Written by Therapist Judy P. King, LCSW, BCD
People tend to think that time heals all wounds but the reality for most people is that time simply teaches us to live with our losses, our hurts and disappointments. The concept of disenfranchised grief was originally proposed in the mid-1980’s by Kenneth Doka, PhD, formerly a professor of gerontology, a consultant to the Hospice Foundation of America and the author of numerous books about grief. He coined the term of disenfranchised grief in 1987 to describe the sorrow associated with situations that stand outside of society’s norms of “legitimate” loss. It refers to the emotional aftermath of losses that are not acknowledged or validated by others. It describes a solitary state in which individuals are unable to mourn openly and most often suffer in silence. These individuals believe or are made to feel that they are not entitled to the acts of kindness typically provided when bereavement is socially sanctioned or that their losses are not worthy of grief, or that their feelings are inappropriate.
There are many contexts in which disenfranchised grief may arise, the most common as identified by Doka is when others don’t recognize relationships such as those involving ex-spouses, same sex partners, or individuals who have a secret relationship or an extramarital affair. They don’t acknowledge the loss as being significant such as a divorce, the death of an adult siblings, loss of a child in a stillbirth, miscarriage, or abortion, the loss of one’s pet, a job, or one’s own health. It can also be seen in cases of socially stigmatized death’s due to suicide, AIDs or substance abuse. In each of these cases, the grievers have lost a significant relationship along with the comfort of shared or public mourning and the social embrace that facilitates healthy grieving and the ability to shoulder the pain associated with loss.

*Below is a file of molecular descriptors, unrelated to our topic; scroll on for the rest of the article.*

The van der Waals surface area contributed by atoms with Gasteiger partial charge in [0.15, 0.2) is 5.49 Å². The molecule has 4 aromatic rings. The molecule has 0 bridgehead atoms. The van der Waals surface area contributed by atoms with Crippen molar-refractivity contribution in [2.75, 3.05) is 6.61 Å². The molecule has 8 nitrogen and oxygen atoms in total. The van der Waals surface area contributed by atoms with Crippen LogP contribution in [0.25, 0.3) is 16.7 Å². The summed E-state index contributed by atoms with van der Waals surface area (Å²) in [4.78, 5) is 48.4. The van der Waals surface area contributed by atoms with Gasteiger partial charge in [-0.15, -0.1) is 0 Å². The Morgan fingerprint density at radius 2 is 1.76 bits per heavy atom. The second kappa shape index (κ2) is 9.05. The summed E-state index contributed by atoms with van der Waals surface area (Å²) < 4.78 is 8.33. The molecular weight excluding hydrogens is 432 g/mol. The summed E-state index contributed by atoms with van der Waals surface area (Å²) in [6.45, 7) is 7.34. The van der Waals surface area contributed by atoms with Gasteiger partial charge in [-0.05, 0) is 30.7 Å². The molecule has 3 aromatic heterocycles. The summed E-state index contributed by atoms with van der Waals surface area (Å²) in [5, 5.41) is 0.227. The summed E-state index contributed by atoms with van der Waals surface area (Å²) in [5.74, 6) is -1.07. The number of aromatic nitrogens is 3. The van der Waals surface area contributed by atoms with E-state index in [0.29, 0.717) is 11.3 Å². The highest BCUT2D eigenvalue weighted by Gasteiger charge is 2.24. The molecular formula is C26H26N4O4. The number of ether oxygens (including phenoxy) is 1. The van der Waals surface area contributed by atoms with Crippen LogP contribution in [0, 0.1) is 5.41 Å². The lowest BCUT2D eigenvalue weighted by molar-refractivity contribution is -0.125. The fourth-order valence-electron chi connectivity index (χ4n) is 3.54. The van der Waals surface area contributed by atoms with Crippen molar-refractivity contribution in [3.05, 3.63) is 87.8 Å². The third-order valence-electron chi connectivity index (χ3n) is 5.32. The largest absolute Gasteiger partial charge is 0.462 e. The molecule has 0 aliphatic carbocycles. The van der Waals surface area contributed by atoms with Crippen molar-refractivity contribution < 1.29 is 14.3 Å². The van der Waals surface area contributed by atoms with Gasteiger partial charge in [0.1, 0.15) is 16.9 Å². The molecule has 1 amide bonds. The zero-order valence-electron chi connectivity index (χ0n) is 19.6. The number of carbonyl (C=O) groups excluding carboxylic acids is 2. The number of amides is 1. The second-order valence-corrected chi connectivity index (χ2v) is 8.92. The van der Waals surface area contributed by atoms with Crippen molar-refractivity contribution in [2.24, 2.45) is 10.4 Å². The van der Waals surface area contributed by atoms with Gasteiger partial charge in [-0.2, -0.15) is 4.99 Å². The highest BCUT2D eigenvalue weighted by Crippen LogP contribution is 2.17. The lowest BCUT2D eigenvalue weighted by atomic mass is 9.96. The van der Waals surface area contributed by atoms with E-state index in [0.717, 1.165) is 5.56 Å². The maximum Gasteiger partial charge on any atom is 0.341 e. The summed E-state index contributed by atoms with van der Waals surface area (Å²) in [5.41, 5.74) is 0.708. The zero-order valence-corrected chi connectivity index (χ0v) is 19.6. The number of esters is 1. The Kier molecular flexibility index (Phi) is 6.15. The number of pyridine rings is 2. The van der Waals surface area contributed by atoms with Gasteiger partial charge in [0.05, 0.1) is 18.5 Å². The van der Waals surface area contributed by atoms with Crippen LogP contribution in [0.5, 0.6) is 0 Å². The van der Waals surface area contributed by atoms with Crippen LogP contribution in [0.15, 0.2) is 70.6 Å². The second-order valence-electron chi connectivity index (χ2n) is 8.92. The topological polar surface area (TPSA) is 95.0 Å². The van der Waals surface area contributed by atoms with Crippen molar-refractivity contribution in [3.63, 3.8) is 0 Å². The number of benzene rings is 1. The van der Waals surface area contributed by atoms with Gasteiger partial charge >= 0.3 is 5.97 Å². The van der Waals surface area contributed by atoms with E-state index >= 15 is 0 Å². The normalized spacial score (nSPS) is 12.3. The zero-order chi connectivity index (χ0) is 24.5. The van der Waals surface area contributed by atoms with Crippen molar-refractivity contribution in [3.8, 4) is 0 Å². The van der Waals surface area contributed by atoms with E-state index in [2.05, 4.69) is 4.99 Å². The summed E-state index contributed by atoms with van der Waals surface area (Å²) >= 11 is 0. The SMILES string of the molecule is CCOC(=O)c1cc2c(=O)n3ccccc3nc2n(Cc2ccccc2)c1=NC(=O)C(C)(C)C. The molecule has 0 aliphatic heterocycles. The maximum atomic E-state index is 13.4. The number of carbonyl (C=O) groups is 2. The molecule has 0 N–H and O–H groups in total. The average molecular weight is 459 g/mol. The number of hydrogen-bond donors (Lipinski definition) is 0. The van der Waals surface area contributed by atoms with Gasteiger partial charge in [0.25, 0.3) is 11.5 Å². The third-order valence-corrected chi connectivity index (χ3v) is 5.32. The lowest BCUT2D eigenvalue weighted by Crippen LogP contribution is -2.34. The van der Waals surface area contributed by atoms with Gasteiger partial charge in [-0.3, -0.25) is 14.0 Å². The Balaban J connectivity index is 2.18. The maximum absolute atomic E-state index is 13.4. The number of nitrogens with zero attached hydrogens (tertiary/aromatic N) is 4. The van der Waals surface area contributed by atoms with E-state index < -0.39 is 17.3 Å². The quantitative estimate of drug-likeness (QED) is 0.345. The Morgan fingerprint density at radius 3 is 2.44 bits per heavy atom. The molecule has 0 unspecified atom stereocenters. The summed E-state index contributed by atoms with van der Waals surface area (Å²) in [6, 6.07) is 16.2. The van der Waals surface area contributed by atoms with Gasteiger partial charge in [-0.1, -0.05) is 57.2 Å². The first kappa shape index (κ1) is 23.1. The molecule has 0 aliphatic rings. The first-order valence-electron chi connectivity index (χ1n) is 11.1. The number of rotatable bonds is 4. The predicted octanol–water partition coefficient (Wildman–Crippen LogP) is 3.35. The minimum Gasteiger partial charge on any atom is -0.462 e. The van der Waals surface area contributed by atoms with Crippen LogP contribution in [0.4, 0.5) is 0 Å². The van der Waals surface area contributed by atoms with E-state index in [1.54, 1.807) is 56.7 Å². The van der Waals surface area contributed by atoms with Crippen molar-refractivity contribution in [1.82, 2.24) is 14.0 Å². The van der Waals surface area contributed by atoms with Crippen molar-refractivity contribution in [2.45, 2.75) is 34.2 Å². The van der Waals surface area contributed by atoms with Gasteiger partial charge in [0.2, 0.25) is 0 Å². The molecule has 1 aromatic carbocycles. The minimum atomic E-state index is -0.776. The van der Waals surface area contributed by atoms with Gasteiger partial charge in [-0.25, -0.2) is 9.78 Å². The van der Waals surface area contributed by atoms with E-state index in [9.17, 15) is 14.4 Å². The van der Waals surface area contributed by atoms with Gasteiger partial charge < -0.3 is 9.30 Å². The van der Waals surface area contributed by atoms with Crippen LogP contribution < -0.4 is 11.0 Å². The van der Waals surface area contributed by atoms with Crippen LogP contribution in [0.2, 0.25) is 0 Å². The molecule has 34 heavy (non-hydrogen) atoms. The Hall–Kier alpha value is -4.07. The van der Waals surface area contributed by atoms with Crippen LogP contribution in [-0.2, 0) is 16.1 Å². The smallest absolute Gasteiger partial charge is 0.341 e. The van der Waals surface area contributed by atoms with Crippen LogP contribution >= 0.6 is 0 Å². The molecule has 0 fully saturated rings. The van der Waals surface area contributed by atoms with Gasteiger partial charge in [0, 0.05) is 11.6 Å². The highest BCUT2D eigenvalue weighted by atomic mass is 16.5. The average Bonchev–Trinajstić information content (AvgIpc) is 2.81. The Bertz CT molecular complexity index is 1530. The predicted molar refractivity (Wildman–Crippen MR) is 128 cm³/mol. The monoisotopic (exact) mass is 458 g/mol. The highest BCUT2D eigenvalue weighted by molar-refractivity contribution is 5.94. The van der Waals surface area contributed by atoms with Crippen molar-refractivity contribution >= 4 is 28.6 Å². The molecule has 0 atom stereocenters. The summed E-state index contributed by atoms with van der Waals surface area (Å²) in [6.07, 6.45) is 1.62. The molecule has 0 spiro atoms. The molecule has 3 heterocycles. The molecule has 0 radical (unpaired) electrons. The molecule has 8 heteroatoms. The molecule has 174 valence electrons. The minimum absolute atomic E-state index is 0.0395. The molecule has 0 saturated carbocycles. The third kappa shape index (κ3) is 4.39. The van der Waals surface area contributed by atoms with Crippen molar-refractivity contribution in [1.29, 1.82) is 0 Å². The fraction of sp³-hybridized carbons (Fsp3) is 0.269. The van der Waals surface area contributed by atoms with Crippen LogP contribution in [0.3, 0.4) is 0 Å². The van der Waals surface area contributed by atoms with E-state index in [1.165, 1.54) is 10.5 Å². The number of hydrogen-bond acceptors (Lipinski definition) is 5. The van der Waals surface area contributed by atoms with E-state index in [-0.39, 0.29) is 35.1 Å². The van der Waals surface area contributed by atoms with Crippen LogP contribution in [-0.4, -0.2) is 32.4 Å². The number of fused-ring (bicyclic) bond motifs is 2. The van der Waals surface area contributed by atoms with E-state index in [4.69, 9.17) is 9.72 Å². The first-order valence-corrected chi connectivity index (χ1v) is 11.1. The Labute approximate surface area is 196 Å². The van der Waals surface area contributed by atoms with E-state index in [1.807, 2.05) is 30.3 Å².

Doka explained that grief may be disenfranchised not only by society but by the individual themselves. Individuals may keep their feelings inside because they do not feel that they have the right to grieve. Not only does Doka express that the disenfranchised grief is associated with death or any of the above losses, he also points out that it can be experienced by individuals with losses related to genetic identity, family separation or family secrets. He points out that the relationship may be related to the loss of a fantasy of a relationship that the individual wanted to have. He acknowledges that at times when kinship roles are not recognized, he adds that the right to grieve is also not recognized. Disenfranchised grief can also come into play in secrets around adoptions, birth parents, or donor parents. The grief and loss are often surrounding the search for biological parents or at times when the reception received when contacting a biological parent is not what they expected or hoped for.
For all the losses mentioned above, it is a good bet that few people will stand with the individual in any rituals of mourning because in many cases there are no such rituals. You can surely bet that there will be no Hallmark cards or casseroles dropped off by friends or family members. There are no rituals to mourn birth parents or relationships that you have never had. What does it matter if others don’t understand? Social acknowledgement of losses is important because we are social beings and we require it. Individuals become over-showed by the grief. Many people experience all of the following: